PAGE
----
“I’m not shocked, but I’m still sad,” said Masser. “My thoughts are with the family as we grieve this wonderful man.” Masser said he got to know Helfrick after the longtime senator retired. He would often visit and have picnics with his family on their property.
“I knew him as a family man, as a businessman,” said Masser. “I am well aware of the legacy he had in government. He was a good man, a gentleman, a statesman. I never saw the senator angry or loud. He always carried himself like a gentleman.” Masser, too, echoed Gordner’s thoughts on the state forest and the emergency room bassinets — “That’s because of Ed Helfrick,” he said.
‘True public servant’
State Rep. Lynda Schlegel Culver, R-108, worked in the late Merle Philips’s office for 21 years as an intern, legislative aid and district office manager, and would often work with Helfrick and his staff.
“I knew his staff as well as our own,” said Culver. “He and Rep. Philips were great friends. They accomplished a lot together and had a great time together. I’m really fond of Sen. Helfrick. He taught me a lot of lessons about being a true public servant.”
Helfrick taught her that it’s not about what party you belong to, it’s about what’s best for the community, she said.
“I’ve really tried to live up to that ideal he set as an example,” said Culver. “We are so much better as an area having him as an advocate for us. This area has been blessed by him.”
Todd Roup, of Selinsgrove, worked as Helfrick’s chief of staff for 15 years. After Roup’s father died in 2001, Helfrick became a father figure to him, and he stayed in touch with him and the family.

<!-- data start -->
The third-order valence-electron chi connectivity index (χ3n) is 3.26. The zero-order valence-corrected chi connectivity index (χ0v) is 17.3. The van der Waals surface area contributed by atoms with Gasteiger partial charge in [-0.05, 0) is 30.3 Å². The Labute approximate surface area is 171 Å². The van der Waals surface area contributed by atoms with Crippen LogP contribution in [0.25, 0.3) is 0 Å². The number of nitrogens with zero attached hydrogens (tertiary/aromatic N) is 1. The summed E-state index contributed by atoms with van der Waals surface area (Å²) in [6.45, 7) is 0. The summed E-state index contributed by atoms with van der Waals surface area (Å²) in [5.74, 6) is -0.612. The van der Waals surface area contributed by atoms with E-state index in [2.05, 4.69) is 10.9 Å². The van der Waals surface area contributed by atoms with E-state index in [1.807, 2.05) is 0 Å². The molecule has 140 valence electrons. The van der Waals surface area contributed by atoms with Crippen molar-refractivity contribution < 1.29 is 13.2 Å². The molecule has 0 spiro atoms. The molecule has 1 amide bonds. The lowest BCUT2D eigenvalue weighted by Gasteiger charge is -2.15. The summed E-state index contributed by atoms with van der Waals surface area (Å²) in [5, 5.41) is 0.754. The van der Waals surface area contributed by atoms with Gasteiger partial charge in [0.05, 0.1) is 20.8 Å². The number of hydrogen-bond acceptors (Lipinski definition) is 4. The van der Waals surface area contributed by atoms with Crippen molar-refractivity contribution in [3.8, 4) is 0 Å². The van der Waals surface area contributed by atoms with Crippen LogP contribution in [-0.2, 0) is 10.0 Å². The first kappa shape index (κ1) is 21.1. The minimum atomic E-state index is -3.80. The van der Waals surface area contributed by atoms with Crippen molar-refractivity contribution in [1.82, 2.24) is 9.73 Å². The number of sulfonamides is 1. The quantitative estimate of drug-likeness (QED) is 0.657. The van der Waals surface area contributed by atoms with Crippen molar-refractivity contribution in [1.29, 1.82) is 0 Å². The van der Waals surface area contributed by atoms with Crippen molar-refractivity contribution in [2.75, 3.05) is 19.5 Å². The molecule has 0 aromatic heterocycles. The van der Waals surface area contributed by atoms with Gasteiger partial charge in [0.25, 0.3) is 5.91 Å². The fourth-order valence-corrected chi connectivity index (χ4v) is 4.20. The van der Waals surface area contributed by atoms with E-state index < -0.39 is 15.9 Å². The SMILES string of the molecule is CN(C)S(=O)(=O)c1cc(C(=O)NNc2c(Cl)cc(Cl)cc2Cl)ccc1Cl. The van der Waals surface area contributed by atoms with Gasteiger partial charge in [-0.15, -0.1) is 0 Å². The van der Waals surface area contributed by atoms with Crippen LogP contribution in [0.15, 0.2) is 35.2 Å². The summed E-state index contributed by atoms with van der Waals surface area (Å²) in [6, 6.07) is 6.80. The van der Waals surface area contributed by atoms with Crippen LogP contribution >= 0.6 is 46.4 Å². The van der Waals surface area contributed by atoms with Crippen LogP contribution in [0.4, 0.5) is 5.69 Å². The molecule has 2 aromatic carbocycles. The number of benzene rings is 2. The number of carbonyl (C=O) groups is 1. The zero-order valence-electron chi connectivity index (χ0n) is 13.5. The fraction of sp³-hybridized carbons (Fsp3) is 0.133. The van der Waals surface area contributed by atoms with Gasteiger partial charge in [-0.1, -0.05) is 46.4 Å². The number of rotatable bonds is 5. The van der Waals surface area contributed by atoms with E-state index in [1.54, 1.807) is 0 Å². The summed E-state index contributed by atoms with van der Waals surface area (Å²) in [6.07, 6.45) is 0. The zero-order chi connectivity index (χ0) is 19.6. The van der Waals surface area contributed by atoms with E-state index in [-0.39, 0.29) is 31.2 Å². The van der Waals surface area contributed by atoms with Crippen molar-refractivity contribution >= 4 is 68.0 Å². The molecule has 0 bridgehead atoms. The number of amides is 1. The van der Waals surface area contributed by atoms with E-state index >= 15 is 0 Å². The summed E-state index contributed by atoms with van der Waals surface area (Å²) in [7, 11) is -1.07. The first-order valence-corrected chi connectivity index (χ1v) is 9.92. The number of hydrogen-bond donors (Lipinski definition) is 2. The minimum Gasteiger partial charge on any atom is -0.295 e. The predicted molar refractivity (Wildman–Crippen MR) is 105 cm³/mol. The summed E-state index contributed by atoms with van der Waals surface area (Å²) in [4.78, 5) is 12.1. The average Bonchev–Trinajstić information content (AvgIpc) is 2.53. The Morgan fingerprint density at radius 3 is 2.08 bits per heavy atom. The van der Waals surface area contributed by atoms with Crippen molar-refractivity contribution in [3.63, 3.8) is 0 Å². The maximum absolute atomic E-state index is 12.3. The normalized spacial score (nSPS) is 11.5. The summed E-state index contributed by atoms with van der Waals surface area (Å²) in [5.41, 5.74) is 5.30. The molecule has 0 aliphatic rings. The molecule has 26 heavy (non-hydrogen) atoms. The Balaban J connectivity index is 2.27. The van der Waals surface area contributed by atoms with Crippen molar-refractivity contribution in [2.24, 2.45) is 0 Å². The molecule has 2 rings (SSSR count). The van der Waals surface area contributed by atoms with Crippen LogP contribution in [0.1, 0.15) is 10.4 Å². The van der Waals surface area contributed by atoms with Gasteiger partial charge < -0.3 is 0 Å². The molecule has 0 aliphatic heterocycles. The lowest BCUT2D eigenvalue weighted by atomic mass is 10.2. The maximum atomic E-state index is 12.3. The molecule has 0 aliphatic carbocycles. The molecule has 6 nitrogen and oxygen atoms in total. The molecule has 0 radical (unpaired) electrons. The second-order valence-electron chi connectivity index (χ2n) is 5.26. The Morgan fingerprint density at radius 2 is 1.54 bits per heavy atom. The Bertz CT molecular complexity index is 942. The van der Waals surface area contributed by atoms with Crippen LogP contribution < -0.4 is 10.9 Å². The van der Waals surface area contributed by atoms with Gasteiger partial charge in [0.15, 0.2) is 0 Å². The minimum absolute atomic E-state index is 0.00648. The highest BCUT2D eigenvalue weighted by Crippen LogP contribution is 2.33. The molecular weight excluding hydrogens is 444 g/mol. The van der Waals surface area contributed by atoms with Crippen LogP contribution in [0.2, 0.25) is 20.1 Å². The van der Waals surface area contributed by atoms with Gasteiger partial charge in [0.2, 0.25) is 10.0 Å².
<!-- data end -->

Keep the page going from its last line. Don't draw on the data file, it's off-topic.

“It’s like I lost two fathers now,” said Roup. “I am privileged to know him and proud to have worked for him.”
The “overwhelming characteristic” of Helfrick was his love of family, he said.
“It was the most important thing to him,” said Roup. “He led a good life and family kept him grounded. He was more proud of being a husband, a father, a grandfather, than being a senator or representative.”
Helfrick is survived by his his wife of 69 years, Rose Marie, five children and four grandchildren, according to his obituary.
Roup said Helfrick will be remembered for the Safe Haven legislation, of which 50 babies in Pennsylvania were saved.
“That’s not often where I can say I worked on a piece of legislation that saved lives like that,” he said. “He was proud of it and I am proud to have worked with him on that.”
Former state Sen. Franklin Kury was the senator in the 27th district just prior to Helfrick being elected.
“My heart goes out to him and his family,” said Kury. “Pennsylvania has lost an outstanding man.”
Kury, a Democrat, said Helfrick and him may not have seen eye to eye on political issues, but that didn’t make Kury think any less of the Republican legislator.
“I think highly of Ed even though we disagreed on many issues,” said Kury. “I respected him as a legislator who held true to his principles.”